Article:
Malachiasz Czechowicz (the monster) – A blood mage with nothing to speak for but his name. He is the epitome of evil – an embodiment of darkness. Don’t be fooled by his pale, tortured eyes and devastatingly charming smile – this boy has a lot of lies hidden up his sleeves.
But is he actually just a man wanting peace or something more horrifying than we can imagine…
Serefin Meleski (the prince) – The youngest and most powerful mage of his time and the next in line to acquire the throne. But with a jealous father hell-bent on making sure no one can contest his power, even if it means assassinating his own son, and choosing a wife for himself – things are bound to get very interesting for this charming boy.
But what is that he truly wants…
When their paths entwine with one another in this shadowy world, blood will be spilled. Beauty and brutality will meet. The balance between light and dark will tip the scales. They will each find answers in figuring out who they are and what they are meant for – even if it means straying away from the path they have been taught to take – and discover the greater power that lies within them.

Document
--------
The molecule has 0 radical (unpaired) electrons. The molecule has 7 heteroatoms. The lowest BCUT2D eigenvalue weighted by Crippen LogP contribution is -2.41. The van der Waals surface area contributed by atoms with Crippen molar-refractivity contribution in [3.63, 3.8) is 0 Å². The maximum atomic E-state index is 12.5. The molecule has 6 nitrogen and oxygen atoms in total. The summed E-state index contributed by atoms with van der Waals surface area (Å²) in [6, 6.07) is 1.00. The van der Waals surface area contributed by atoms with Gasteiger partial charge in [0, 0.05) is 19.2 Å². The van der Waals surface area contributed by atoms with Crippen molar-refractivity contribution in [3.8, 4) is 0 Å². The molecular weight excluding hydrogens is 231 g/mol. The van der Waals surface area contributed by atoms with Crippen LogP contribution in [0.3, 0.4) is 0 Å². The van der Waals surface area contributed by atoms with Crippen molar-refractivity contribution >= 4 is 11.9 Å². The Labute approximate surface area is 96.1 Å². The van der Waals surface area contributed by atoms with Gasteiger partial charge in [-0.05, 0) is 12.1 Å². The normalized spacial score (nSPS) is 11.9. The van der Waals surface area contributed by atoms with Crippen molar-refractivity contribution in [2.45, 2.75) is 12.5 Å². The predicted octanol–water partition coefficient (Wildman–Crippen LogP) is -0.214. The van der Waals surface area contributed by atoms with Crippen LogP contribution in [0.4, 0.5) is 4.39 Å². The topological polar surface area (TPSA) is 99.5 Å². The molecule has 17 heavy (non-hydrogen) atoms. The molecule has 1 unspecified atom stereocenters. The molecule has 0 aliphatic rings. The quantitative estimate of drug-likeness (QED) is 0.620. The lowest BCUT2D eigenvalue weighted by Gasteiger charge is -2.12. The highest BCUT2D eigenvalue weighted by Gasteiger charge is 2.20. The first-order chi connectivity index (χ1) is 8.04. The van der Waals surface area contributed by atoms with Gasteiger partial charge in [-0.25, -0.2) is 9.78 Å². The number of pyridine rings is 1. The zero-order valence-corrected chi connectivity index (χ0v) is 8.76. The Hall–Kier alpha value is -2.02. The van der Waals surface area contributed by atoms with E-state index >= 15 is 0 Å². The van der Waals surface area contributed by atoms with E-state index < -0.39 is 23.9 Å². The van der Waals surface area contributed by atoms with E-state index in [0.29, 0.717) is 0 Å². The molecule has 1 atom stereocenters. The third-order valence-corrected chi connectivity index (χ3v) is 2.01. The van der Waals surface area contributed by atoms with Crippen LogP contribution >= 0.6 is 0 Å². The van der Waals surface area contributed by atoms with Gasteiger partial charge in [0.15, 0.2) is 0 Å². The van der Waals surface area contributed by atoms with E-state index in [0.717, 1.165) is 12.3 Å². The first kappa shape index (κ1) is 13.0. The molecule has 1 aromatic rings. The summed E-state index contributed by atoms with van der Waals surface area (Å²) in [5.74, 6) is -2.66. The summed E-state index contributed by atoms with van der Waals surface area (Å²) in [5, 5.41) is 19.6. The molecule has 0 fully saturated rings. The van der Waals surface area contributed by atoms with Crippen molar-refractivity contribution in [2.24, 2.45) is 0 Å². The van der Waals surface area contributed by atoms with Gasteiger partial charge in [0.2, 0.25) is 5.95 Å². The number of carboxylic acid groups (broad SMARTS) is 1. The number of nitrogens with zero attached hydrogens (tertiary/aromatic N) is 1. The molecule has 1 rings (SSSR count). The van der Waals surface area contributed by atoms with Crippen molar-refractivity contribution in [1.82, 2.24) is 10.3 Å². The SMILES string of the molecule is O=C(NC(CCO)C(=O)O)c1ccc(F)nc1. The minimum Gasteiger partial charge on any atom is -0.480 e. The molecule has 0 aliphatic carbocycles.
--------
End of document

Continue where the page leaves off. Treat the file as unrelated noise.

This beautifully blood-drenched fairy tale will sink its claws into you, never letting you go until you’ve turned the last page.

The Beckoning Shadow by Katharyn Blair

“I am the master of my fate,
I am the captain of my soul.”

Vesper Montgomery has run away from her home and her family, because she is a monster, or more specifically, an oddity – a human with magic. Having caused enough damage to the people she’s loved her entire life, she knows she is better off a lone wolf. Her rules are simple – don’t trust anyone, don’t get too close to anyone, and do not attract the attention of Wardens — oddities who strive to protect baselines a.k.a humans without magic from any dangerous oddity. And since she’s a Harbinger — an oddity who can make someone’s worst fear come true — she is basically number one on their hit list, especially since she, herself has minimum control over her power.